WASHINGTON (CNN) - Days after both men reversed course on major issues, the presidential campaigns of Sen. Barack Obama and Sen. John McCain spent much of Sunday's talk-show circuit working to ensure accusations of "flip-flopping" don't stick.
Both sides tried to go on offense, with the Obama camp accusing McCain of "yet another flip-flop," on the issue of oil drilling and the McCain camp saying Obama broke his word on the issue of campaign financing.
McCain said he now supports lifting a federal ban on off-shore drilling that he once supported.
Daschle pointed to the issue, saying, "we're surprised at yet another flip-flop on the part of John McCain here."
But McCain's economic adviser Carly Fiorina, on CBS' "Face the Nation," argued that "a good leader is influenced by the facts on the ground."
She added, "We've never before faced a situation where the price of a barrel of oil has doubled in the last 12 months. So what John McCain has said is that we now need to take control of our own energy future." Watch more on the off-shore drilling debate »
When McCain announced his decision Tuesday, he said off-shore oil drilling could be part of a plan "in the short term in resolving our energy crisis." But many analysts argue any significant oil production gain would be years away.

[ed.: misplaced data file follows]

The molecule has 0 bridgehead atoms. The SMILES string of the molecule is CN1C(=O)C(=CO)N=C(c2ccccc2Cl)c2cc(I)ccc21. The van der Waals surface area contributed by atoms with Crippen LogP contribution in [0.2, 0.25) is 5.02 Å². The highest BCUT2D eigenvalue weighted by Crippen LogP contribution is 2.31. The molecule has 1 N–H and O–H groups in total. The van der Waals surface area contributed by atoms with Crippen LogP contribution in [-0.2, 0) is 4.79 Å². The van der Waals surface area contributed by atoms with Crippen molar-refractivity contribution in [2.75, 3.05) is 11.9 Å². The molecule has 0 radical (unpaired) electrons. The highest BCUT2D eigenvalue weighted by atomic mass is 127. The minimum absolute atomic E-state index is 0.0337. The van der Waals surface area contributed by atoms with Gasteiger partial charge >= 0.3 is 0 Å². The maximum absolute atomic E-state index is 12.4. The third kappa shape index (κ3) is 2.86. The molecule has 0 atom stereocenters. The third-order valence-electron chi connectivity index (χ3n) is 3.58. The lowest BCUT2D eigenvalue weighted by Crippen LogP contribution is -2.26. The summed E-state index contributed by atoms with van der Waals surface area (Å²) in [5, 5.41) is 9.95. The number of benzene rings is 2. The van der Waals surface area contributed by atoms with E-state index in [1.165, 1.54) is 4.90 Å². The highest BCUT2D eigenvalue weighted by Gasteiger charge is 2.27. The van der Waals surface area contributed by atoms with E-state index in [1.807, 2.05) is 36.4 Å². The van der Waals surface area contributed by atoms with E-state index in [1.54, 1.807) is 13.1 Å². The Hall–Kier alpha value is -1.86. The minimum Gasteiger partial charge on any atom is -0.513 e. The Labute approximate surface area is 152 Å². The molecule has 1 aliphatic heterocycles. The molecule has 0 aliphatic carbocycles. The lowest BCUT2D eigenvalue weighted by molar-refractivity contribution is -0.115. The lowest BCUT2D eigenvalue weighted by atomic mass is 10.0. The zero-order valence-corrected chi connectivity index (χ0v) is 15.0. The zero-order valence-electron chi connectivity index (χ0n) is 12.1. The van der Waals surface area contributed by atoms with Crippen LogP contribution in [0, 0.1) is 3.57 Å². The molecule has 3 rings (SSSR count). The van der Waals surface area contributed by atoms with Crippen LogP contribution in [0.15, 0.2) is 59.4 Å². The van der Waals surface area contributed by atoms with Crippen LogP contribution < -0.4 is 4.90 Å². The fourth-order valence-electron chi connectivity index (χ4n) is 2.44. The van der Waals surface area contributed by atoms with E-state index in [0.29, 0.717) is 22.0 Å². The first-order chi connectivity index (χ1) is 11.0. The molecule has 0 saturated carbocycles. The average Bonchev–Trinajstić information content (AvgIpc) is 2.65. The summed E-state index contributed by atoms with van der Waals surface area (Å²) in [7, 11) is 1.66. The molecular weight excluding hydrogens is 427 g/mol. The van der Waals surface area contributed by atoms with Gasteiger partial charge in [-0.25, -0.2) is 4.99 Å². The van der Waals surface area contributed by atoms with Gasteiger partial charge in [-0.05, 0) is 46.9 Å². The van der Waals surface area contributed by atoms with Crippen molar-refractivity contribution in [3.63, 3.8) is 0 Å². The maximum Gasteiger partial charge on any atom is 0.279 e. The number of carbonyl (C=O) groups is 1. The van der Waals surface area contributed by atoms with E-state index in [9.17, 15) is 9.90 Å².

On the issue of campaign financing, Obama announced Thursday he would not take public financing for the general election.
Obama, the presumptive Democratic nominee, had long spoken in support of public financing, and when asked on a questionnaire whether he would accept public financing if the competition did, he answered "yes."
[cnn-photo-caption image= http://i.cdn.turner.com/cnn/2008/images/06/22/art.tomridge.gi.jpg caption="Former Homeland Security Secretary Tom Ridge."]
WASHINGTON (CNN) - Former Homeland Security Secretary Tom Ridge, appearing on 'Fox News Sunday,' said he wouldn't rule out being Sen. John McCain's vice president - if asked - but would have to first discuss a policy position that sets him apart from the Arizona senator: Abortion rights.